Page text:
Georg Wilhelm Friedrich Hegel was born on August 27 1770 of a middle-class German family and died November 14, 1831. During his lifetime, he became the most important German philosopher, and his work was influential on many thinkers, both continental and American. He is particularly remembered because of his influence on Karl Marx, who dispensed with Hegel’s idealism for a thorough-going materialist vision of history and the state. Hegel’s thought was also important for a generation of theologians who studied and profited from this thinking. He has fallen out of favor in more recent decades but during his own lifetime he was the preeminent German philosopher at a time when Germany ruled the philosophic world.
Hegel did not demonstrate in his youth the genius of his adulthood. He was a methodical as opposed to brilliant student, developing a life time habit of copying out quotes from great works and then filing them where they could be recovered. He had a deep interest in mysticism and in classical Greco-Roman culture, both of which influenced his philosophy. Hegel initially studied theology, a discipline for which he was not well-quipped because he was not a good public speaker and unlikely to be able to hold the attention and affection of a local congregation. His certificate of graduation from Tubingen described him as competent in philology and theology but lacking in the area of philosophy.
He began work as a private teacher and lecturer, gradually preparing his first work, like Kant, on logic (1812-1816). Throughout, he worked on his first great work, Phenomenology of the Spirit, and he prepared an Encyclopedia of the Philosophic Sciences (1817) which earned him a professorship and the University of Berlin, where he spent the remainder of this life. His two works, On Law and On History, both compilations of his lecture notes in Berlin, are primary sources for his political philosophy.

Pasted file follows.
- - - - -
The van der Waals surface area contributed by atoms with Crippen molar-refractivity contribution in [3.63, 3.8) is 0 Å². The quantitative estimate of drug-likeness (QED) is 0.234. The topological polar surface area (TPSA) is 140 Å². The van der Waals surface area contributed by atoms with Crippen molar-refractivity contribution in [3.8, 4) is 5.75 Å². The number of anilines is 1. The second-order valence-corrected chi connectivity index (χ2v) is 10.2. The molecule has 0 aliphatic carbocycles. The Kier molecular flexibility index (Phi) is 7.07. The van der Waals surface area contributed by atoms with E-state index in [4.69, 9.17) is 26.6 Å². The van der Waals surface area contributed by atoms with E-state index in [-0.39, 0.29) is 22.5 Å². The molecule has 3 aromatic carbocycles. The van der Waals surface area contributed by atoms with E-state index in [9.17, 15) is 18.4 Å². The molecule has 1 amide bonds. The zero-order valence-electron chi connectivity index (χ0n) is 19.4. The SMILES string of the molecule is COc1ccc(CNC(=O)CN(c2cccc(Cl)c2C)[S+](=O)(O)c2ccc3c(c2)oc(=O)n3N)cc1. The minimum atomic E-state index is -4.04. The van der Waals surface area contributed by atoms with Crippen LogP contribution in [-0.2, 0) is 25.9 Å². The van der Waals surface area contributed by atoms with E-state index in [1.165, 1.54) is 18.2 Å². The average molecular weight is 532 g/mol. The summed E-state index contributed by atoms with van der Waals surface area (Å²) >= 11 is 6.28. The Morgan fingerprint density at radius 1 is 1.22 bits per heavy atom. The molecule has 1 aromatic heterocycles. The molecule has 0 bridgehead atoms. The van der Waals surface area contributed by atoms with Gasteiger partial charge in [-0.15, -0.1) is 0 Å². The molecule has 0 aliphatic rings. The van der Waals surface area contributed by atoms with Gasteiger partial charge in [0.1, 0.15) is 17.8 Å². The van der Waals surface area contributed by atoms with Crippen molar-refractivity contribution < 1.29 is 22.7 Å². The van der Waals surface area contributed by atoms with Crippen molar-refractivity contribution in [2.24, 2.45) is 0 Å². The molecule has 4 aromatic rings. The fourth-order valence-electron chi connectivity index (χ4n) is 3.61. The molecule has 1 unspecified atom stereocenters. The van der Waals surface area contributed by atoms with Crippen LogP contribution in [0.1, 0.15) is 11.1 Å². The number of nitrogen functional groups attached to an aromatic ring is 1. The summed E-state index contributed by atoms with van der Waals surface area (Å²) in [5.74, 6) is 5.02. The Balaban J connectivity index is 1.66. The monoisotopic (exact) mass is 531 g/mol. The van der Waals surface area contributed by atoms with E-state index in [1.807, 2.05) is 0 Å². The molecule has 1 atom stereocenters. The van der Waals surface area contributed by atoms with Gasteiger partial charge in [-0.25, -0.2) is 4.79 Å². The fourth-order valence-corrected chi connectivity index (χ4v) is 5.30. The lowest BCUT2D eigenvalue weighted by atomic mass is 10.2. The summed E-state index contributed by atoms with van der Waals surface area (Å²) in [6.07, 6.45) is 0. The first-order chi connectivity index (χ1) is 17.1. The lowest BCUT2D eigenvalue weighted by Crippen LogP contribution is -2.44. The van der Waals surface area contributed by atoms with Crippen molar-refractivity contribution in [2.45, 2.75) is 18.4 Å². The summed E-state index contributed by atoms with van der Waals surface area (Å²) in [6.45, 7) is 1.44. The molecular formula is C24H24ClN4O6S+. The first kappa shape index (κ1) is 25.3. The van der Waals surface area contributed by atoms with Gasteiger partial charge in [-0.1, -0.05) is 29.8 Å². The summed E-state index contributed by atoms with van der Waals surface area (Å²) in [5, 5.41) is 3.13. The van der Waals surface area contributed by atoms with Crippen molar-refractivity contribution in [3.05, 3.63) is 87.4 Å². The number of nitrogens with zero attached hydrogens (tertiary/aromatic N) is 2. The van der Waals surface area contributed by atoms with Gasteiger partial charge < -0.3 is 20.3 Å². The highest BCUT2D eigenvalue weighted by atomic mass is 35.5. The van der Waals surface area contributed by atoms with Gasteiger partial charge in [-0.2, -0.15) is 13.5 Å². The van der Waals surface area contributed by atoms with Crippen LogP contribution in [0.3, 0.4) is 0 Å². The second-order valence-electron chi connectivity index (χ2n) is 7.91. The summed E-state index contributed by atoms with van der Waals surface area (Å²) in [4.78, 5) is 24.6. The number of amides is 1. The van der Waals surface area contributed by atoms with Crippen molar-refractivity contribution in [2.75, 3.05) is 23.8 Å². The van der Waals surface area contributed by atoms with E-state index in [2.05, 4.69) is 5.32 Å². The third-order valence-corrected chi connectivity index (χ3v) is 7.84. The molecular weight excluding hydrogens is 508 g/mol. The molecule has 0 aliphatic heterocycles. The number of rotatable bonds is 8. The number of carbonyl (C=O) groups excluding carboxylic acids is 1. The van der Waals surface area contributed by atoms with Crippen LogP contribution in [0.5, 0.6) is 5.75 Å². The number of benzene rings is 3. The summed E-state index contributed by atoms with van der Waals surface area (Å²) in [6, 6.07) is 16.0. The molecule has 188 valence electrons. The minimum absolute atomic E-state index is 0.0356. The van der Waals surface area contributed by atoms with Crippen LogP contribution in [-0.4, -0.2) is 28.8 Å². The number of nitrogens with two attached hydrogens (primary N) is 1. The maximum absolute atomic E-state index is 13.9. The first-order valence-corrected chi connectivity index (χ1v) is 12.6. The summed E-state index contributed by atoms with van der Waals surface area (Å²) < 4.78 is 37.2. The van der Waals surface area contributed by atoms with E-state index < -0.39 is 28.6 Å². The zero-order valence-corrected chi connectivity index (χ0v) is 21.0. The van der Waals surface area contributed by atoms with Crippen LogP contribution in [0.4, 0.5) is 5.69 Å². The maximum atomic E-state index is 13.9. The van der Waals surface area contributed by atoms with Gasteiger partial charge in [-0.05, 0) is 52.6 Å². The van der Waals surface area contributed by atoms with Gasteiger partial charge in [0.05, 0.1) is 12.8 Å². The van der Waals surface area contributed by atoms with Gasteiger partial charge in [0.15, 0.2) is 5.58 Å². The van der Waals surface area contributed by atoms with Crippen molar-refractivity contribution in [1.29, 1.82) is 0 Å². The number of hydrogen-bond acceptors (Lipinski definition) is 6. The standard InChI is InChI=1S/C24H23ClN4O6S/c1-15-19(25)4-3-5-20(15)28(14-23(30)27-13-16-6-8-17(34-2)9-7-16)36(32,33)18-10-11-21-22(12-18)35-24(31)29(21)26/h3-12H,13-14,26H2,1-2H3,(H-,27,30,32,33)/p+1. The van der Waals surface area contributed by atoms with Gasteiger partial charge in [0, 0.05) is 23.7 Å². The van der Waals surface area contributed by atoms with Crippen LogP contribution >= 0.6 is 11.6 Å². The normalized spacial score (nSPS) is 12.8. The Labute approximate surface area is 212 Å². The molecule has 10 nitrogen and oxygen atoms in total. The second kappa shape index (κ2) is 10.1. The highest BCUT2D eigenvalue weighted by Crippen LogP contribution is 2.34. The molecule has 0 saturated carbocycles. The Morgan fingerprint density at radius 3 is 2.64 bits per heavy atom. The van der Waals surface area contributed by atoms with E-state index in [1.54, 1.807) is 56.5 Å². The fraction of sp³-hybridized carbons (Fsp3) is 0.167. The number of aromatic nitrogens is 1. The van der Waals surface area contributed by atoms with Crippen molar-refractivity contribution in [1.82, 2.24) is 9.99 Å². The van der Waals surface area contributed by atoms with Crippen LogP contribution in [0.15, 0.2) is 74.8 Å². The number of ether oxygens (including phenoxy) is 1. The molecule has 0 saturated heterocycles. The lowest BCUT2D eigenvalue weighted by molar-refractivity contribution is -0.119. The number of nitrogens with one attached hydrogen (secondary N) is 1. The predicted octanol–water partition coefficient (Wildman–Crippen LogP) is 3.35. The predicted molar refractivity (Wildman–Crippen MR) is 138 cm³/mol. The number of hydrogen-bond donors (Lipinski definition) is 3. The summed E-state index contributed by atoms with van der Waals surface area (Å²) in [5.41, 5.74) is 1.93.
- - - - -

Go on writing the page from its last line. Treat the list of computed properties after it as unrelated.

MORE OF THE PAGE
Hegel’s language and thought are notoriously difficult to understand. Schopenhauer described his work and the work of his disciples as “a stringing together of senseless and extravagant mazes words, such as had previously been known only in madhouses” and “barefaced mystification.”  Anyone who ever took a course in philosophy where reading Hegel was required can testify that there are times when these words ring true. Nevertheless, Hegel made important contributions in logic, metaphysics, and political philosophy and the philosophy of history.
Most students and many others have some familiarity with Hegel because of the prominence with which he placed dialectic in his Logic and the place it plays in his other works and in Marx. The basic notion is fairly simple: Human beings are inclined to compare and contrast things. The result is that human reason proceeds in a dialectical logic that unfolds something like this:
- A thesis (or truth claim) emerges;
- The thesis evokes anti-thesis; and
- A synthesis is developed.
Any synthesis then becomes a new thesis, and the process begins again.
There is a similarity in this progression to the process of reasoning developed by C. S. Peirce and Josiah Royce. Peirce had the insight that all communication involves a communicator, a sign by which the message is transmitted, and a recipient, who interprets its meaning. Royce adapted Peirce’s insight and developed the notion that all communication involves the person who is communicating, signs by which the communication is made, and an interpreter who interprets the meaning. What is important in this for the purposes of political philosophy is the obvious fact that this kind of reasoning is a process by which human beings analyze the world and discover meaning and truth. The process of the logical progression of ideas is a feature with profound implications for politics and the idea of human progress.
What is not always understood (and indeed may not have been fully understood by Hegel, Marx or their interpreters) is that reasoning and historical process does not and cannot have an end inside of human history. Remember that Hegel holds that every thesis results in an anti-thesis that is resolved into a synthesis, which then results in a new thesis. This process must and will continue until the end of time because it is an inherent feature of human existence. Human beings never rest satisfied with any condition of knowledge or society. There are, and will always be, signs, communicators, and interpreters, and because the signs are able to acquire new uses and meanings, those signs will never be final.
I mention this at the beginning because both Hegel and Marx posit a supreme achievement of politics—for Hegel the German state (with a qualification I will mention later) and for Marx the dictatorship of the Proletariat. In both cases, the attempt to bring history to a conclusion is wrong-headed for the reasons set out above, as are similar attempts in our own day. The process of human becoming, the analysis of defects in the current social system, the need to make adjustments to accommodate new situations are inevitable features of human life. There can be no “End of History” within history, for people, societies, and their history will always change.